Live Review

Vic Chesnutt / Lambchop / Paul Burch / Cyod - Lucy's Record Shop (Nashville, TN)

Vic Chesnutt on January 30, 1998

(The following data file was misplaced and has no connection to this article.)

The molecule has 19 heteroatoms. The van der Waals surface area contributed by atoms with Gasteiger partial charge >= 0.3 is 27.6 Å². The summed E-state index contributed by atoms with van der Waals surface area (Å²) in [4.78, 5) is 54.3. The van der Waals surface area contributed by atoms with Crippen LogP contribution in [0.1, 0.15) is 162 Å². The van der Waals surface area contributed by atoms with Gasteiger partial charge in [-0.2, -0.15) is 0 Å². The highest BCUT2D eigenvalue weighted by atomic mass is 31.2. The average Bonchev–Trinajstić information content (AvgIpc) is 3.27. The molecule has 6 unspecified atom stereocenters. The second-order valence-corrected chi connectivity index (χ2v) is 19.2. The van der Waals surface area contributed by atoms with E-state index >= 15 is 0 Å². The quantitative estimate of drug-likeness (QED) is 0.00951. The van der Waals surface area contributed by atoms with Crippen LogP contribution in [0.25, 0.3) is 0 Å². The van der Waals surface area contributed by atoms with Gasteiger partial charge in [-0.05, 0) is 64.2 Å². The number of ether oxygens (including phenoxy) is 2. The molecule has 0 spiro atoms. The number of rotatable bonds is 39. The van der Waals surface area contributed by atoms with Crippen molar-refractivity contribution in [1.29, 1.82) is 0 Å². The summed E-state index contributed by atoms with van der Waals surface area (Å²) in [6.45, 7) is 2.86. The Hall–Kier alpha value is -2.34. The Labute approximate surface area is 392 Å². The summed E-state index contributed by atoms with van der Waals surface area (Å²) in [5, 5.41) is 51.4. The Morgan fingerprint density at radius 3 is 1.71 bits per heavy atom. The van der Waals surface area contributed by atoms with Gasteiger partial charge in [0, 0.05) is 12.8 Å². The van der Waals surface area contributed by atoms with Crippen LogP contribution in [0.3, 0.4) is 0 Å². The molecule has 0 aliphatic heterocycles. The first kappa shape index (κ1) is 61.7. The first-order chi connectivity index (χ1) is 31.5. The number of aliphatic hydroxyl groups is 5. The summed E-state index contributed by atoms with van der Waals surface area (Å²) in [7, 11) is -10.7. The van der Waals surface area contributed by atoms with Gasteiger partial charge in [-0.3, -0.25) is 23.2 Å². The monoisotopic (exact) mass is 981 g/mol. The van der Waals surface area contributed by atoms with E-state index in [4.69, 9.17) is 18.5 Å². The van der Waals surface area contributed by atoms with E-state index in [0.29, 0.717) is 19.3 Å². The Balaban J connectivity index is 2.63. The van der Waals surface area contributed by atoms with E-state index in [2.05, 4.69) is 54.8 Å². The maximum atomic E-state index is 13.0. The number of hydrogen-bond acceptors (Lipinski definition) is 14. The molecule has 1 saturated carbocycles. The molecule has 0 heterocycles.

With a mischievous half-smile, Lambchop's Kurt Wagner cut right to the point: "Why the long faces?" Why indeed. The capacity crowd on this Friday night was there to mourn the passing of Lucy's Record Shop, the all-ages venue that for six years made Nashville a stop on indie rock's underground railroad. In 1992, when the Ryman was vacant and Lower Broadway was still a haven for coin-op porn, a relocated New Yorker named Mary Mancini opened the tiny record store in an empty Church Street storefront. Though her pickings were slim (disco singles, Pavement EPs, the odd Yo La Tengo), Mancini quickly attracted the disenfranchised from all walks of Nashville's music community. Before honky-tonk music made its resurgence on Lower Broad, many of the key players in its revival -- the sterling bandleader Paul Burch, BR5-49's Smilin' Jay McDowell -- were playing in bands in Mancini's back room. Her clientele were mostly teenage punks suited up for fashion war, but in Lucy's heyday, you could spot honky-tonk revivalists alongside headbangers, or the likes of Nanci Griffith exchanging appraising glances with a rip-kneed skatepunk. So what was cool about the final Lucy's show, especially if you'd kept track of the changes in Nashville over the past six years, was seeing how the lineup of bands -- from artless noise to full-throttle punk to sweet back-to-the-barrooms country to some futuristic hybrid of all three and more -- mirrored the progress of the city's underground music scene. For the Jan. 30 farewell concert, held in Lucy's narrow back room, Mancini assembled some of her favorite groups from a half-decade of shows and made genre distinctions irrelevant. The audience was no less organically diverse, a jostling mix of sexagenarians, kids, college professors, indie rockers, even Cheap Trick's Tom Petersson, all wedged onto the stained gray carpet flanked by gray band-stickered walls bedecked with a yard-sale Mona Lisa. You couldn't call the evening closure; such a clinical term could never sum up the recombinant, shambling organism that was Lucy's lifespan. Instead, it was more like the bittersweet slow-motion dissolving of a wonderful house party, the kind of event that starts to end just as you realize how special it truly is. The contradictions that are Nashville's music scene were evident from the arrival of CYOD, a four-piece noise aggregate led by caustic frontman Marky Nevers. By day, Nevers works for hire as a mainstream country engineer for the likes of John Anderson. By night, he fronts this spectacularly assaultive garage-collage combo, part seminal Northwestern/Motor City punk, part art-terrorist prank, with rotating players ranging from My Dad Is Dead's Matt Swanson to Wilco/Courtesy Move drummer Ken Coomer. Some late night in the studio, Nevers definitely needs to surreptitiously swap his backing tracks for Swangin' John's, because America desperately needs Mr. Anderson to record "Rock 'n' Roll Pussy". Paul Burch, the proudest next-generation upholder of stone country in Music City today, was in Greg Garing's band when the honky-tonk renaissance exploded on Lower Broad. These days he's got his own outfit, the WPA Ballclub, and he plays beautifully modulated, lilting country swing that practically sawdusts a floor all by itself. At Lucy's on this night, his fluid oldtime-country-in-the-here-and-now songs were more jarring to CYOD's devotees than CYOD's had been to his, but the dogfighting interplay of George Bradfute's daredevil lead guitar and Paul Niehaus' exuberant steel on Carl Smith's "Baby I'm Ready" made even jaded artpunks nod coolly. Burch served double-duty by playing in Lambchop, the sprawling bowling team of a band that probably best represents bohemian Nashville in the years after the country boom. Think about it: a community of working stiffs who muddle through day gigs, who love country and soul in a town uncomfortable with the burden of both traditions, who blow off steam by drinking beer and hanging out beneath the radar of Music Row's guard towers and crafting the most remarkably individual personal sound nobody ever set out to create. The forthcoming songs leader Kurt Wagner unveiled sounded startlingly candid and direct (for him), with few of the dense, cryptic pronouncements that make his work so tantalizing and inscrutable. The band has absorbed R&B as effortlessly as it has AM-radio hillbilly music, and on songs such as "The Distance From There To Her", Lambchop achieves an enveloping sound that morphs Nashville's unheralded soul tradition into the country that people once played on porches to unwind, creating some science-fiction landscape of urban longing and rural regret. This isn't the sound of country music's future; this is the future. If the group's ever-strengthening chops and newfound brassy punch have clarified Wagner's muse, they seem to have positively galvanized Vic Chesnutt's. Backed by all 11 members of Lambchop -- who serve as his band on his upcoming album for Capitol, the home of Garth Brooks -- Chesnutt bayed the most revolutionary white blues music I've ever heard, music that doesn't sound at all like twelve-bar boogie but unlocks the same raw heart-to-mouth emotional catharsis. His scarifyingly honest dispatches from the crossroads of aching romanticism and goddamn fury may have mellowed since the artless yawp of 1990's Little, but the pained beauty of "Bernadette" and "Duty Free" shone brilliantly, enhanced by sensitive backing that encompassed mournful a cappella whistling and full-band cacophony. This child fathered by Charles Bukowski and Robert Johnson and outsider mystics can make the phrase "Use up your old currency" sound like the most sadly hopeful refrain you ever heard, then hang ten on a wicked, roiling Lambchop groove that refuses to crash. Then the band left the stage, and the audience shuffled out, and the next night the door of Lucy's Record Shop closed for good. But this visionary, wide-ranging night of music showed that outbursts of creativity and cultural cross-pollination, however doomed to fade, are possible even in a town as hidebound and industry-corrupted as Nashville. Live music in hole-in-the-wall clubs will always be the city's salvation: It either flourishes in the moment or it falls apart, and it can't be spun, it can't be bottled, you can't even kill it if you try to ignore it. The moment has passed at Lucy's, and that leaves Music City's disenfranchised underground with the prime conditions for an explosion: nothing to do and nowhere to play and a seemingly endless stretch of Friday nights to fill. The next time somebody lights the fuse, make sure you don't run.